Will each tour bring one type of artist at a time (poets, visual artists
or will an assortment of artists go on a tour?
An assortment, definitely. I also don’t want to constrict it to just
those who self-identify as artists. Sociologists? Maybe. Really anyone
who might be able to do something interesting with the experience.
Who do you expect the audience to be? Will the bus visit a certain
type of venue or gallery?
For the most part, there may be no audience. It’s an artwork whose
primary purpose is to engage other artists (practitioners, thinkers,
whatever). We may organize public events around the bus, but sometimes
we’ll just be going somewhere. Sometimes we’ll do something public,
and sometimes the whole thing will be private.
Do you plan to collaborate with other companies to put on events?
I think Cargo Space is the perfect art work for an oil and gas company
to sponsor outright. This is an oil and gas town, and this is an oil
and gas project, literally.
How long will tours last?
Anywhere from days to weeks. It really just depends on who is
involved, where they need or want to go, and what we do when we get
there. I’m open.
How many tour buses do you ultimately plan to use for the project?
When we’re not able to go on the road, I hope to use the parked bus as
a residence for visitors. Any week that the space is empty is a wasted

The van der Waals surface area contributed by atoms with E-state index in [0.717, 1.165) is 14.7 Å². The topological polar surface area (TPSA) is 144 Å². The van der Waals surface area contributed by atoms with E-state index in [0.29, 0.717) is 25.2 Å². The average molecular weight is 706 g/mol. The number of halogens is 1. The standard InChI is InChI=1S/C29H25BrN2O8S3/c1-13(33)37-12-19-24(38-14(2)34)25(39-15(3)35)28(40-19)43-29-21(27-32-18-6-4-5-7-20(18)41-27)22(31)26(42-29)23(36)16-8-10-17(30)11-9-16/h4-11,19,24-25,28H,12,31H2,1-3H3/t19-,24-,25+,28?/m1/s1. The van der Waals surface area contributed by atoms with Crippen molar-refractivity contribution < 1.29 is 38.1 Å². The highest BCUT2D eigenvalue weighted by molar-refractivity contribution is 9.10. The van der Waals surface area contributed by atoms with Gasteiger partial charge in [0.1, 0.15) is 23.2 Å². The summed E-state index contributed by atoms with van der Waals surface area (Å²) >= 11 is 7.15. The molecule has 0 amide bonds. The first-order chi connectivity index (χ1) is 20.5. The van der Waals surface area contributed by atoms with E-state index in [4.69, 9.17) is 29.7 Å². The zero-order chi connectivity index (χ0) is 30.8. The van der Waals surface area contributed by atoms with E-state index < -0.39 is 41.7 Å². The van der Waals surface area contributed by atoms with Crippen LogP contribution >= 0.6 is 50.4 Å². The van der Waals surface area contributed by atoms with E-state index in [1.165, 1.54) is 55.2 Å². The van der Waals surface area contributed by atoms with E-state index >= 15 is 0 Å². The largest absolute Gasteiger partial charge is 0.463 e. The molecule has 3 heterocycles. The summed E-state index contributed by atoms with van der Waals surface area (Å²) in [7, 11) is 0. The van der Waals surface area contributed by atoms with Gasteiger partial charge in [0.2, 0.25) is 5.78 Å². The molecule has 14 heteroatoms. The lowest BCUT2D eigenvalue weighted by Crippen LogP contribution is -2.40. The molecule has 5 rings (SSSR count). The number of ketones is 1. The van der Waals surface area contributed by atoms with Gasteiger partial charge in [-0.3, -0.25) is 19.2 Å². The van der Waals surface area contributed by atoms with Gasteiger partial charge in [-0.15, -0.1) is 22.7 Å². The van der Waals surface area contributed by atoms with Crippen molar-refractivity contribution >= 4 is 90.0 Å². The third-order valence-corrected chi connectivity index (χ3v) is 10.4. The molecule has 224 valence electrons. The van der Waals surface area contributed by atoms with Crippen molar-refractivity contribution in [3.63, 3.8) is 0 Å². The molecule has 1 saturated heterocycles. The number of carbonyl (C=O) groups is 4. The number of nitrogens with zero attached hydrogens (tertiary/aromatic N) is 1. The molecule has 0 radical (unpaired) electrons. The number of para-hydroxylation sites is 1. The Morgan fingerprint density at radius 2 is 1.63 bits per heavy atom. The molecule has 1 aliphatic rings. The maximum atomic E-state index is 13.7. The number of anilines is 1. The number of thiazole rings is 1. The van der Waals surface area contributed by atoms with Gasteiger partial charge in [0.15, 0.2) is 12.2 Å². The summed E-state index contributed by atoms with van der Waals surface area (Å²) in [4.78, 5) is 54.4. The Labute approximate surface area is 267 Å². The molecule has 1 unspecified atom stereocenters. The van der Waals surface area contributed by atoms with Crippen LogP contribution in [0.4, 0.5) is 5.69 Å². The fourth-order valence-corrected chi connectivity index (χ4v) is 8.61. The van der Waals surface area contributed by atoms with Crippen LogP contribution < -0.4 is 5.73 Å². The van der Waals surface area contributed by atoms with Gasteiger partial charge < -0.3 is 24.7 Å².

opportunity. When we can, we’ll take trips. When we can’t, the space
will be a static living space.
When do you expect tours to begin? Where will the first ones go?
As soon as we finish the plumbing and electrical, we’ll get the
vehicle reclassified as an RV. We’ll take a number of shake-down
cruises to make sure everything is working right. Our first official
trip is still top secret. We’ve got our fingers crossed, but we just
can’t say anything until it’s a done deal.
What does the bus look like? How has it been remodeled in terms of
decoration and functionality?
The bus is a 25′ long Blue Bird CS FE. CS stands for commercial
series, and FE stands for front engine. The living space consists of a
dinette that seats four, a bench seat for guests, a galley
kitchenette, a lavatory, a bunk room, and a modestly-sized private
cabin in the back. Maximum capacity is six, but I think the most we’ll
travel with, typically, is three or four. Six people sharing a 200
square foot living space seems a little much for anything but a long
weekend in the mountains, or at the beach. A future phase of the
project (funding permitting) is to add a walkable roof rack that can
support the weight of six people. We’re also thinking about installing
a 90″ wide high definition video screen in the back window, facing
outwards. We’ll be able to roll up on spots and do impromptu
screenings, play games and figure out ways for people to interact via
their smart phones.
Is there anything else people should know about the Cargo Space?
It’s not too late to get involved! If you think you have some
serviceable skill, or free time, raw enthusiasm and a sense of
commitment, email us. Innovation is a rare creature, and should be
supported whenever it appears, so give us money. Your contribution is
tax-deductible and you can do it online at thecargospace.com
To see more pictures and learn more about the Cargo Space check them out online!
by Laura Coburn